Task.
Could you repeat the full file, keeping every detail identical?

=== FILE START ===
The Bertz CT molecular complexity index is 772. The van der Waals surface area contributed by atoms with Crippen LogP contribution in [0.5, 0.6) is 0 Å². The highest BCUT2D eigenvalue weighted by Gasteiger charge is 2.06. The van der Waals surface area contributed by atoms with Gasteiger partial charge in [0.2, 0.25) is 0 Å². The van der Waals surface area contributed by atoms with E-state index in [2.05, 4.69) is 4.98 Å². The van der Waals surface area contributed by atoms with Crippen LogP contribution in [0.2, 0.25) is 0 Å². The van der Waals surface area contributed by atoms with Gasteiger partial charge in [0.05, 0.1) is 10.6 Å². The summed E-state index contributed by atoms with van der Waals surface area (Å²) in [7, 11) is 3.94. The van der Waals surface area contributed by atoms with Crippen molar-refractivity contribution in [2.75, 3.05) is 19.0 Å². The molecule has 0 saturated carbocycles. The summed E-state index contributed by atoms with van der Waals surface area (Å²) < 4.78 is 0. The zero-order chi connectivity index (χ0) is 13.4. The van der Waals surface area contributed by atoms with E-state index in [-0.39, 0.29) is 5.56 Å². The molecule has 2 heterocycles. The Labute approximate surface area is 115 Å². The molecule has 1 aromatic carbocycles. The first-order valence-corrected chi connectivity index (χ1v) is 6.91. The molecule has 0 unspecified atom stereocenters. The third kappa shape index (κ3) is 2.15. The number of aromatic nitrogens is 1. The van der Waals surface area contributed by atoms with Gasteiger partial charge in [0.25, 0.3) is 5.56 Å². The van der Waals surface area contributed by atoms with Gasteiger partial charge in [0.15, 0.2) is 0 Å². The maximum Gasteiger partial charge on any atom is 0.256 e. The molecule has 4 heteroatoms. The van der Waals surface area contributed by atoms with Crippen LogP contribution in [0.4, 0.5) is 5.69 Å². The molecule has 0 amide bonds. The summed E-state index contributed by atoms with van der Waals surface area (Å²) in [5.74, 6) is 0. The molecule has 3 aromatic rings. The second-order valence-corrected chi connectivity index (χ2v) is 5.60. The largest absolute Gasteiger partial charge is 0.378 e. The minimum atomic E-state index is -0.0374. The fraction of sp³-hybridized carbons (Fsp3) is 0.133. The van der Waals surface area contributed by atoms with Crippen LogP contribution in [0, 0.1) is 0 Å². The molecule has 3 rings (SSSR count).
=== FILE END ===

The Bertz CT molecular complexity index is 772. The van der Waals surface area contributed by atoms with Crippen LogP contribution in [0.5, 0.6) is 0 Å². The highest BCUT2D eigenvalue weighted by Gasteiger charge is 2.06. The van der Waals surface area contributed by atoms with Gasteiger partial charge in [0.2, 0.25) is 0 Å². The van der Waals surface area contributed by atoms with E-state index in [2.05, 4.69) is 4.98 Å². The van der Waals surface area contributed by atoms with Crippen LogP contribution in [0.2, 0.25) is 0 Å². The van der Waals surface area contributed by atoms with Gasteiger partial charge in [0.05, 0.1) is 10.6 Å². The summed E-state index contributed by atoms with van der Waals surface area (Å²) in [7, 11) is 3.94. The van der Waals surface area contributed by atoms with Crippen molar-refractivity contribution in [2.75, 3.05) is 19.0 Å². The molecule has 0 saturated carbocycles. The summed E-state index contributed by atoms with van der Waals surface area (Å²) < 4.78 is 0. The zero-order chi connectivity index (χ0) is 13.4. The van der Waals surface area contributed by atoms with E-state index in [-0.39, 0.29) is 5.56 Å². The molecule has 2 heterocycles. The Labute approximate surface area is 115 Å². The molecule has 1 aromatic carbocycles. The first-order valence-corrected chi connectivity index (χ1v) is 6.91. The molecule has 0 unspecified atom stereocenters. The third kappa shape index (κ3) is 2.15. The number of aromatic nitrogens is 1. The van der Waals surface area contributed by atoms with Gasteiger partial charge in [0.25, 0.3) is 5.56 Å². The van der Waals surface area contributed by atoms with Gasteiger partial charge in [0.15, 0.2) is 0 Å². The maximum Gasteiger partial charge on any atom is 0.256 e. The molecule has 4 heteroatoms. The van der Waals surface area contributed by atoms with Crippen LogP contribution in [0.4, 0.5) is 5.69 Å². The molecule has 0 amide bonds. The summed E-state index contributed by atoms with van der Waals surface area (Å²) in [5.74, 6) is 0. The molecule has 3 aromatic rings. The second-order valence-corrected chi connectivity index (χ2v) is 5.60. The largest absolute Gasteiger partial charge is 0.378 e. The minimum atomic E-state index is -0.0374. The fraction of sp³-hybridized carbons (Fsp3) is 0.133. The van der Waals surface area contributed by atoms with Crippen LogP contribution in [0, 0.1) is 0 Å². The molecule has 3 rings (SSSR count).